More than 70 percent of insurers will increase spending on IT projects into 2015, according to “IT Budget and Spending Realities and Trends in the North American P&C Insurance Industry,” a report from Strategy Meets Action. And, 15 percent of those surveyed said additional spending for IT-related projects would exceed 10 percent of the total IT budget; another 5 percent said they expect outside expenditures to exceed 50 percent of budgeted IT spending.

“There’s the IT budget, the salaries and software costs and small acquisitions,” Smallwood said. “But when you do really big IT projects, like core systems, it’s outside the IT budget and more IT spending, and that number just keeps growing,” said Deb Smallwood, Strategy Meets Action (SMA) founder and author of the report.

Total IT spending in the North American P&C marketplace was $23.5 billion in 2013, according to the report, and will increase to $25.9 billion by 2016.

“IT budgets historically have run between 3 to 4 percent of direct written premium,” Smallwood said. “That’s still true, but 56 percent of the insurers actually are spending more. We are finding that there is the IT budget, but spending is actually bigger.”

Highlights from the report:

The average IT budget is 3.3 percent of premium and 56 percent of those surveyed said they spend more. Thirty-eight percent said more than 10 percent the IT budget is allocated to discretionary spending, and more than 20 percent allocate more than 20 percent. More than 70 percent said spending will increase from 2013 to 2015. Fifty-nine percent said spending outside the IT budget happens. Fifteen percent said investments outside the IT budget would exceed 10 percent of the total IT budget and another 5 percent said outside expenditures would exceed 50 percent of the IT budget.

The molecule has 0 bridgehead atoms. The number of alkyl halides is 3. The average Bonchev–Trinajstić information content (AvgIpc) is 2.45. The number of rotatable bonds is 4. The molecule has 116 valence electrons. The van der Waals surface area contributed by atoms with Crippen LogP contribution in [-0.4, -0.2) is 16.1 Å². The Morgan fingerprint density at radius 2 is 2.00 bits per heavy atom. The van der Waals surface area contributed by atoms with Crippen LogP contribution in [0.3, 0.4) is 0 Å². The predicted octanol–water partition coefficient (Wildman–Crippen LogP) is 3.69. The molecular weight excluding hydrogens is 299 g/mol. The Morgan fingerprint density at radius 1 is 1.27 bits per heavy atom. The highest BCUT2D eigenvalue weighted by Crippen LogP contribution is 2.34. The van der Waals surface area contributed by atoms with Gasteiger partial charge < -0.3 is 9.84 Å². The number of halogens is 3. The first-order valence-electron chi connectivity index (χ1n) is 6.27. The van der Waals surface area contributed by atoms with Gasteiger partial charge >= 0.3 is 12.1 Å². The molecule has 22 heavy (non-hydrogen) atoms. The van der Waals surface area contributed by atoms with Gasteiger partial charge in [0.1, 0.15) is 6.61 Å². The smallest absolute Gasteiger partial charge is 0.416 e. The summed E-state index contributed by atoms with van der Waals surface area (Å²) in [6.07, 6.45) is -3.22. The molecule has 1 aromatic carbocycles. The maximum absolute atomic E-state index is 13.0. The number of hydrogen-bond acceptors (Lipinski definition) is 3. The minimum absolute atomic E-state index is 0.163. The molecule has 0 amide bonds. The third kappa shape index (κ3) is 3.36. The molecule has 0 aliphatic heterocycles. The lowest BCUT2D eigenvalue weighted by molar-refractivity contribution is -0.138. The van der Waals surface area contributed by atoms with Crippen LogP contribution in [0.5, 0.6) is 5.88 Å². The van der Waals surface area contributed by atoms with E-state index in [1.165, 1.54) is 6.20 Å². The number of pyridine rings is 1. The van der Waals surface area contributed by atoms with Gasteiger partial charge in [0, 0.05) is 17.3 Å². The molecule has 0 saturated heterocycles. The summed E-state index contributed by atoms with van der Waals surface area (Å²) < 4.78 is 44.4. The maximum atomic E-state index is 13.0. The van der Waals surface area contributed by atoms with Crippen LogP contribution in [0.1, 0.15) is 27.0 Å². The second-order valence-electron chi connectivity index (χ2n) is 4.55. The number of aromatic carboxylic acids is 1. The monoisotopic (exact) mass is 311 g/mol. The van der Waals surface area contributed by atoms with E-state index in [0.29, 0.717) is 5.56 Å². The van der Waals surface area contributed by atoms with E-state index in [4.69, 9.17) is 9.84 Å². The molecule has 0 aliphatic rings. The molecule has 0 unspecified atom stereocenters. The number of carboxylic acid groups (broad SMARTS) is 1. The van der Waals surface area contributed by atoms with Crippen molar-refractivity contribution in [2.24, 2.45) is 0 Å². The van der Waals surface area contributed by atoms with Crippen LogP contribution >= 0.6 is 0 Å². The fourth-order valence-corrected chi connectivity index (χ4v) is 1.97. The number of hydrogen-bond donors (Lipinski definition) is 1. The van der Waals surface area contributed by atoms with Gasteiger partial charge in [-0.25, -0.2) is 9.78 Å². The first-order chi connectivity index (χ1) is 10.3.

The biggest challenges P&C insurers reported are budget limitations and the replacement of legacy systems. “The need for modernization of core systems and the transformation of the processes that surround them has never been greater,” SMA said.

Smallwood attributes the increases to better alignment between business and IT. “Project management is better, governance is better and there is more business participation, executive sponsorship, sophistication and experience. There is more trust that IT is delivering and business is participating,” she said.

According to the research, 51 percent of those surveyed said they were “becoming aligned,” 45 percent said they were “aligned” and 4 percent said they are “not aligned.”

Among personal lines carriers, 39 percent were becoming aligned, 55 percent aligned and 6 percent were not aligned. Among commercial lines carriers, 54 percent were becoming aligned, 44 percent aligned and 2 percent were not aligned.

Another reason for the increase is that core systems replacement projects, which continue to be a high priority, typically are not included in IT budgets and the same holds true for other large scale projects.

“These are all positive signs that show the maturity and the progress insurers are making,” Smallwood said.

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